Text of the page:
ALL THE GREAT PRIZES: The Life of John Hay, from Lincoln to Roosevelt. By John Taliaferro. Simon and Schuster. 554 pages. $35.

It was John Hay himself who claimed, as a dying man, that he had won “nearly all the great prizes” in life: domestic happiness, career success, the respect of his peers and, for most of his 67 years, amazing good fortune.

He was born in 1838 to prosperous and loving parents; he was gifted with brains, looks, a sunny personality and the kind of quiet drive that enables a person to identify, and take full advantage of, every opportunity that presents itself.

Perhaps Hay’s greatest stroke of luck, however, was stumbling into the world just as the United States was beginning to make its full-court entrance onto the world stage.

Hay was fond of the small Illinois town where he grew up but early on knew that what he wanted was located on the East Coast and in Europe.

After attending Brown University and becoming a minor part of the literary scene in Providence, he returned home to study law in Springfield. He found himself working next door to the up-and-coming Abraham Lincoln.

When Lincoln was elected in 1860, he traveled to Washington with the new president as his assistant personal secretary. He became devoted to the older man and the feeling was reciprocated.

Lincoln, according to author John Taliaferro, hired a bright young fellow with undefined goals and “gave him the sheer confidence to take aim and fire, and to make his life count for something.”

Hay’s political horizons broadened steadily over the years. A lifelong Republican, he worked as a diplomat in Paris, Vienna, Madrid and London, and had relationships with Rutherford B. Hayes, James Garfield, William McKinley and Theodore Roosevelt, the last two of whom he served as Secretary of State.

His hand was evident in many of the major issues of the late 19th century, including the annexation of the Philippines, the Open Door policy in China and the long and tortuous negotiations that secured land rights for the building of the Panama Canal.

In addition to his work in politics, Hay spent years as a journalist, produced well-received novels and co-wrote a 10-volume life of Lincoln.

He collected art, appreciated good food and wine, traveled in high style through a large portion of the world and had impressive homes in Washington and Cleveland, and a summer place in New Hampshire. His marriage to heiress Clara Stone, which Taliaferro implies was something of a practical decision on Hay’s part, ensured that he could have most of the finer things in life.

Taliaferro, former senior editor at Newsweek Magazine, manages to make what might be very dry material interesting and at times riveting, which is no easy task. But it is his approach to John Hay the man, not the public servant, that deeply enriches this very successful biography.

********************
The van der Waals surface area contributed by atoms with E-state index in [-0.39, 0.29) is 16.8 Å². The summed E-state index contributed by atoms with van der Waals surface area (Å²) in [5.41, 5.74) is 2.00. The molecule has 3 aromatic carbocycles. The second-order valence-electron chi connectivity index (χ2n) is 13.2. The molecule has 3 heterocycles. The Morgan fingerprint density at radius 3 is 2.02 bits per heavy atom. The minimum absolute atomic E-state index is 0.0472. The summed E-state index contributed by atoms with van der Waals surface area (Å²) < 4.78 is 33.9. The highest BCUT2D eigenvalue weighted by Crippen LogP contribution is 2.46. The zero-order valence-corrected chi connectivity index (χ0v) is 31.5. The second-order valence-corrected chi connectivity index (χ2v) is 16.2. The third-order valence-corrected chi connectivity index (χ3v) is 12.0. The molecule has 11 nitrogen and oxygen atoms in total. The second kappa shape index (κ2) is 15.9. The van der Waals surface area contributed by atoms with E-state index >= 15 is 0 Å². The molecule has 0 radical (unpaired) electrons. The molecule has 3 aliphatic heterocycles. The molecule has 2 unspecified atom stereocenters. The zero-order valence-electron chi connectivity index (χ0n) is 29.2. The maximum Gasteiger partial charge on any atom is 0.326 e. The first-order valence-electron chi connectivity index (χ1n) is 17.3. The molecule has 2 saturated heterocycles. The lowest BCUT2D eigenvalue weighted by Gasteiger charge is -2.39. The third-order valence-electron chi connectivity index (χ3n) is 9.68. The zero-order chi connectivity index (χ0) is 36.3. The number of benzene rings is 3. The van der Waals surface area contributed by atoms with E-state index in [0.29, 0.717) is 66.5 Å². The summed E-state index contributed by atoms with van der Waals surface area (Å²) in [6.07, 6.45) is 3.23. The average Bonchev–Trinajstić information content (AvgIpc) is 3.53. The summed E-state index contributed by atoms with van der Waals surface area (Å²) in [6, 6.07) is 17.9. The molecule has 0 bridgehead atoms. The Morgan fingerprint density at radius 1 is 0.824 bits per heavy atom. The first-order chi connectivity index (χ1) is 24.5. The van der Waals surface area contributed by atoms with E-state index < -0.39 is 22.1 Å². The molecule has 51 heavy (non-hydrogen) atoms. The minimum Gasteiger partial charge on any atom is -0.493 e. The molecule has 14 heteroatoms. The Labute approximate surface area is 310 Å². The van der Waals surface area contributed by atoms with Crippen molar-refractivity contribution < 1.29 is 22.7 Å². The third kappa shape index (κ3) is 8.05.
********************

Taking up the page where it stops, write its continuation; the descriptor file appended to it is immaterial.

Hay, though very respected for much of his life, was no stuffy paragon. He was seriously hung over while sitting in the audience listening to the Gettysburg address.

Characterized by the author as a young “bon vivant,” Hay also was famously hypochondriacal, developing odd, poorly understood illnesses at pivotal times in his life, especially after his marriage. He often took to his bed, or embarked on “rest cures” in the western United States or Europe when overextended. Probably most intriguing, though, was Hay’s weakness for the ladies.

Taliaferro dedicates a chapter to Hay’s “affair” with the alluring, much younger, and apparently rather cold-blooded Elizabeth Cameron, wife of Pennsylvania senator Donald Cameron and niece of William Tecumseh Sherman.

Lizzie Cameron was a tease and kept various men (most prominently Hay and his best friend, historian Henry Adams) buzzing around her for decades.

She called them her “tame cats.” It’s unlikely that either man ever received, or indeed wanted, any sexual satisfaction from her, and doubtless, the unrequitedness of Hay’s feelings kept the fires burning, and helped him produce many, many letters. Hay was devoted to his warm-hearted and somewhat dowdy wife, but there was little aesthetic or intellectual stimulation from that quarter.

“All the Great Prizes” is that rare and wonderful thing, a piece of nonfiction the reader can barely put down and hates to part with after the last chapter.

It is an old-fashioned biography written in chronological order in full-bodied, brisk prose. The character of John Hay, the creation of which may only have been possible in America’s Gilded Age, during which a white male of a certain means and position could live richly at every level, is brilliantly delineated.

The first lengthy work on Hay since 1934, it stands, for the moment, as the definitive study of this accomplished and deeply human American statesman.

Reviewer Rosemary Michaud is a writer in Charleston.